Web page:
Since the mages have lived there, the area has become home to a number of silkel. The magic-loving trees grow around the base of the falls, on the spots where there is enough soil, with a couple more bittersweets towering over them. The soft sheen of the silkel and the roaring rush of the falls give the area an appropriately magical feel, enhanced by the occasional call of an unseen watersprog.
The Skydiver Roost
A pair of huge, ancient oaks on the edge of the clearing around the cinnabark provides housing for most of the flying mounts. Not only are the upper trunks and branches riddled with holes to allow the birds to get into the structures, but more shelters are hung between the two trees as well. The white stains on their trunks and on the ground below leave no one in any doubt of their use. During a large part of the night the tree is fairly peaceful, as most of the mounts are owls, and their riders take them out to hunt for food in the darkness. Although most have been successfully trained to work in daytime too, they are still much better hunters once the sun has set.
The general rule is that the smaller and lighter the bird, the higher up the tree it roosts. The famous oioiLLoiao – the arrowhead geese which carry the Llaoihrr’s trading goods across Santharia – have a large walk-in shelter at the bottom of the trunk. These birds are far too large to be threatened by the predators housed above them, although there is a separate, more secluded area for the very young gooslings. There have been a few incidences of attacks by particularly brave or stupid falcons, but these are thankfully very rare as they usually result in injuries to both sides. Goose beaks may not be sharp, but they can snap the bones of the smaller birds.
The New Stables
The mounts of the Ferretmaster clan long since became too numerous to be housed within the tree itself. The separate lodging was founded around 670 b.S., and has been added to ever since. It now encompasses 19 trees in total, and sits a little way into the forest, downstream from the Council Tree. The space between the trees functions as a training and exercise area, with sections fenced off from each other to provide a selection of useful spaces. The mounts are housed within the trunks of the surrounding trees and also underneath around the root system. Being trained to fight and be aggressive, each separate creature needs its own stall, and there are normally around 15,000 animals here (mounts and food animals) at any one time, so it is a huge effort of organisation.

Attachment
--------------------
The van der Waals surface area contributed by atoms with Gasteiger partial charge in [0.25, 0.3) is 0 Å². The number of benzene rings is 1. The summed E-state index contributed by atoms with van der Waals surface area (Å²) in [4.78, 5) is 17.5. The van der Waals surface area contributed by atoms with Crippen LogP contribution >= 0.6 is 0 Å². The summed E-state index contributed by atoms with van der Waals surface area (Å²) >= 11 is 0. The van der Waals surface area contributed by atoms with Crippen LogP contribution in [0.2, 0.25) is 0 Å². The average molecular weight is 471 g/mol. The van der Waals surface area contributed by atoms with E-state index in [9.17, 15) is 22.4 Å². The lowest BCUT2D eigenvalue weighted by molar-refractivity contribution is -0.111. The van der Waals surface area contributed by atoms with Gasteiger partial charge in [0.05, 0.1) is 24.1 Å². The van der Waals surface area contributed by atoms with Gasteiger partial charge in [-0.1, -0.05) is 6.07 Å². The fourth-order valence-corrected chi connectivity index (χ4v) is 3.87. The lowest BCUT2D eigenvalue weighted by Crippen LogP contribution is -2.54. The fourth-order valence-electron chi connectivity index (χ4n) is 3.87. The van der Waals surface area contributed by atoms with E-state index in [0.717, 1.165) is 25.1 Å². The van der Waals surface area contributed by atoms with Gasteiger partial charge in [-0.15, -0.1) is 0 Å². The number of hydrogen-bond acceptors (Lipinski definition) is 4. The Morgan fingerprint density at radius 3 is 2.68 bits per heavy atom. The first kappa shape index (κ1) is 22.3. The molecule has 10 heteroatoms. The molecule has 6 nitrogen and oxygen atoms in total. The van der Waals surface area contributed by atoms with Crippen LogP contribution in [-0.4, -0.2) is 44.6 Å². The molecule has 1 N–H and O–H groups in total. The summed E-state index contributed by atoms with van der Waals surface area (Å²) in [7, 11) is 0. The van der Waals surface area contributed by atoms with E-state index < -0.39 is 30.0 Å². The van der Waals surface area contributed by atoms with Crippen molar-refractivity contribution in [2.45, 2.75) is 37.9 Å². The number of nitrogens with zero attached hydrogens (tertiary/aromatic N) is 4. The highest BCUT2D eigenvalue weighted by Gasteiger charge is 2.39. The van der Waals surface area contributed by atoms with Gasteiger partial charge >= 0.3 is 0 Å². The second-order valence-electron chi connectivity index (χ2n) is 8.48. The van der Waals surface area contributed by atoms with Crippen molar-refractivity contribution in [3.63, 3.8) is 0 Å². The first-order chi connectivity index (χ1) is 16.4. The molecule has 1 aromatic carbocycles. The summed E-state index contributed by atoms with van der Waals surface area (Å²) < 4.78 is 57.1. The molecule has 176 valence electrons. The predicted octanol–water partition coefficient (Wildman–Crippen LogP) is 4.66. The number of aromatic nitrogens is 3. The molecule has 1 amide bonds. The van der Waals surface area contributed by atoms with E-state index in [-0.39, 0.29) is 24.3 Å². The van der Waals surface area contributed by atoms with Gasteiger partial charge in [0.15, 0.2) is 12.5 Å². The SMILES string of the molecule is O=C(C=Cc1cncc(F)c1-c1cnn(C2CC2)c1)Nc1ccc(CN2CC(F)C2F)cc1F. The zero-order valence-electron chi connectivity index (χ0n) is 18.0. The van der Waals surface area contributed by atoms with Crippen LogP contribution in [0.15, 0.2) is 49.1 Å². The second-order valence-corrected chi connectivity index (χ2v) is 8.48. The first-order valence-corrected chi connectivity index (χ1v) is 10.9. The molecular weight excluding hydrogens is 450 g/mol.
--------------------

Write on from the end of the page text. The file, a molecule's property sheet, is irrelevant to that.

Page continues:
That number of creatures naturally produces a large amount of manure, and naturally this is not wasted. The lodging was intentionally built in a stand of urban trees, the favourite habitat of the Brownie’s stable food – greenbark moss. The animal waste is smeared onto the lower portion of the trunk and around the already-growing moss, which considerably speeds up its growth rate. It does make the area smell a little strongly, but not that much stronger than it would anyway. In fact the deep undertones of the manure compliment the tang of ferret musk very well, and many Brownies consider the mix more pleasant than the later on its own. The scent has another advantage too - the Brownies have noticed that wild predators seem unwilling to approach the stand of urban trees, and think it might be due to the smell of such a huge colony of ferrets.
As the most important Llaoihrr settlement, and arguably the centre of Browniedom, the protection of the potentially vulnerable Council Tree is a priority for the Llaoihrr. The natural surroundings are a great help in this: the whole Vale only has one possible entrance, and that is a long, winding track through a deeply cut gorge. The path is fairly flat, but traitorously slippery in places and seldom wide enough to admit two humans comfortably walking side by side. At certain points it appears to have been widened, cut into the solid rock face, forming a low-ceilinged tunnel for a few peds before the river gorge recedes again. Strangely enough these short, covered parts of the path are never much higher than a ped and a half – perfect dwarf height. Humans are often forced to stoop, which naturally slows them down and affects how fast they can walk along it. Donkeys and smaller pack animals can navigate the way with few problems, but any beast bigger than a Centoraurian horse is simply too tall to fit through, with or without its rider. The constant rush of water below draws the eye of man and beast to a dangerously frightening extent, helped by the lack of any sort of barrier between path and the vertical drop into the swirling, foaming Snake River.